Minnesota State Meet Preview

February 14, 2022

The Minnesota State High School Nordic Skiing Championship turns a new chapter this season as the league includes a sprinting competition and evolves into a two day meet. However, one thing doesn’t appear to have changed - the threat of cold weather.

Racing up one of the big hills on the Silver course, Minnesota State Meet, February 14, 2020

Format Changes

This season the league rolled out team sprints as part of the section meets and the State Meet. The team sprint involves two skiers per team, racing in a relay format with a skier doing a lap of a short course (typically 1.2K to 1.5K) and then tagging off to their partner. Each skier will ski the course twice, for a total of four laps in the event. The format is freestyle technique, but that could change in the future.

To accommodate the team sprints, the old pursuit and team competition has been reduced slightly, going from four scoring skiers for a team down to three. The new team score, which determines the overall champion, is now the combined score of those three pursuit skiers and the team sprint placing (three fifths weight to pursuit skiers, two fifths to the team sprinters).


There are a number of other rules, most of which we covered in our section preview. However, one rule that became very important during sections is the team score tie breaker. The new rulebook uses some interesting tie breakers that weigh heavily on the best pursuit skiers. The tie breakers are as follows:

  1. Combined times of the fastest two finishers in the pursuit
  2. Combined times of the three fastest finishers in the pursuit
  3. Best placing relay squad
  4. Best placing of the fourth place finisher in the pursuit

It seems unlikely that anything but the first criteria will come into play, making the tie breaker heavily weighted on the team with the two best pursuit skiers. The old rulebook used all four of the pursuit team skiers times as the tie breaker.

Other restrictions to be aware of:

  • Violations of classic technique - Most of this comes down to skating while attempting to herringbone, and excessive lane changing.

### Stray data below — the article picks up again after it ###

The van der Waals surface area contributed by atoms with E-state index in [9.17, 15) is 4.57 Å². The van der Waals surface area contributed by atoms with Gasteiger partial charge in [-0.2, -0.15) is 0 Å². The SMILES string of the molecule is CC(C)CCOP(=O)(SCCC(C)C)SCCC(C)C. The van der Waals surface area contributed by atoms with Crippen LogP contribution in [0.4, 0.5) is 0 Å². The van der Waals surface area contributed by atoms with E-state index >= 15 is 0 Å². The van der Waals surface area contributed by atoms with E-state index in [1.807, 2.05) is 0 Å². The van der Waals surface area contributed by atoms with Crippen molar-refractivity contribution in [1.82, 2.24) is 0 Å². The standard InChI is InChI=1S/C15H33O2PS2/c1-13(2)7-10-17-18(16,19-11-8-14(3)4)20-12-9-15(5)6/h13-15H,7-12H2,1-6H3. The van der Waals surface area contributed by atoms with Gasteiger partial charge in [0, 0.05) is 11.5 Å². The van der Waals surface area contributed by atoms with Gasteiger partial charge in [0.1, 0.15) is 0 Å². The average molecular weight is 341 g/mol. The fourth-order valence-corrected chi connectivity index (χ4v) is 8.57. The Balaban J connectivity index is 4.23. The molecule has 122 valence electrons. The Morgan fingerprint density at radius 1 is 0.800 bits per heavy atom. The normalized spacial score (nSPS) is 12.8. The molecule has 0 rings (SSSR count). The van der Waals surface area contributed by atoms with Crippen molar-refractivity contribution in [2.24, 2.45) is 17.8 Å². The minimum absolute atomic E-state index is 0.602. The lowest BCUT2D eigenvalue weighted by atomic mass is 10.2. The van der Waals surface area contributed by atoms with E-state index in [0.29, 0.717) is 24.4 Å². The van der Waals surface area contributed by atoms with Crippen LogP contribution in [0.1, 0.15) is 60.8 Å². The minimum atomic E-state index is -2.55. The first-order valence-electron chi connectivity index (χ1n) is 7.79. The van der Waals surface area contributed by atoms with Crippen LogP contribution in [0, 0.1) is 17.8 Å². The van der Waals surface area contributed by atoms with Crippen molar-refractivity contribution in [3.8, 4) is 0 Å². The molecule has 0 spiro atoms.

• Violations of equipment restrictions - The biggest issue is ensuring the ski poles don’t exceed the restricted lengths.
  • Wax restrictions - No fluoro waxes are permitted whatsoever (glide and kick, powders, liquids, etc)
  • Uniform/logo restrictions - Avoid logos on hats and any type of slogans.
  • Code of conduct violations - Swearing can get you disqualified.


The first day of racing is Wednesday, February 16th, with individual classic 5K races, starting with the boys at 2 pm followed by the girls at 3 pm. Thursday morning opens with heats of the team sprints, beginning at 9 am. The winners of the sprint heats automatically advance to the sprint finals, along with the next five fastest sprint teams, for a total of eight sprint teams in the finals. After a short break at noon, the team sprint finals begin at 1 pm. The freestyle pursuit races conclude the tournament with the boys starting at 2 pm and the girls at 3 pm.

While those dates/times are what were published in the February update, be aware that Giants Ridge has a long history with cold weather. As of Monday, the temperature graphs for Thursday show temperatures well below zero in the morning. The legal limit is -4F, which might cause the races to be delayed with new start times for all of the day’s events.  Monitor our Racing Outlook for any late meet changes we receive.


On the girls side, the returning State champion, Molly Moening, St. Paul Highland Park, is the front runner again. Gunning for Moening’s crown: Sydney Drevlow, Hopkins; Jordan Parent, Forest Lake; Maggie Wagner, Edina; Lily Brown, Duluth East; Inga Wing, SPA.

Molly Moening, girls champion, Minnesota State Meet, March 11, 2021

The boys side gets a little more interesting as the previous State champion and runner up have graduated. However, Minneapolis Southwest’s Cooper Camp is the highest returning skier and has been skiing strong all season – he’s definitely the favorite. Other skiers in the mix for top podium spots: Davis Isom, Highland Park; Andrew DeFor, Edina; Daniel McCollor, Wayzata; Jon Clarke, Jefferson/Kennedy; Benon Brattebo, Eden Prairie; Ben Lewis, Blaine; Noah Erickson, Forest Lake.

Figuring out the team favorites is a much harder challenge due to the new team sprint competition. On paper, it seems the best teams will be big squads with strong depth – schools that can field five strong pursuit skiers while still having two great sprinters. Although only the top three skiers in the pursuit formulate the team score, the other two skiers definitely play a significant role as they receive points and can push other team scores lower. The importance of the team sprint can’t be over emphasized: It makes up 40% of the team score, and there is a three point difference per placing. Slapping names on the wall, some of the favored teams include: Duluth East boys and girls, Forest Lake boys and girls, St. Paul Highland Park boys and girls, Wayzata boys.

Final Word

Some final thoughts: Be kind, be patient, and enjoy it. Being the first year of this new format, it’s entirely possible there will be some issues that slow things down. And weather may play a role as well. Everyone is trying their best to do the right thing. Enjoy the camaraderie of teammates and friends, be thankful for the abundant snow and the opportunity to compete in one of the most technically difficult and physically challenging sports on the planet. Best wishes to all the competitors, coaches, and volunteers!

And if you’ve read this far, take note of the scheduling Wednesday – the Minnesota high school Alpine championships are also on Wednesday, which could make for some significant traffic/parking issues at Giants Ridge.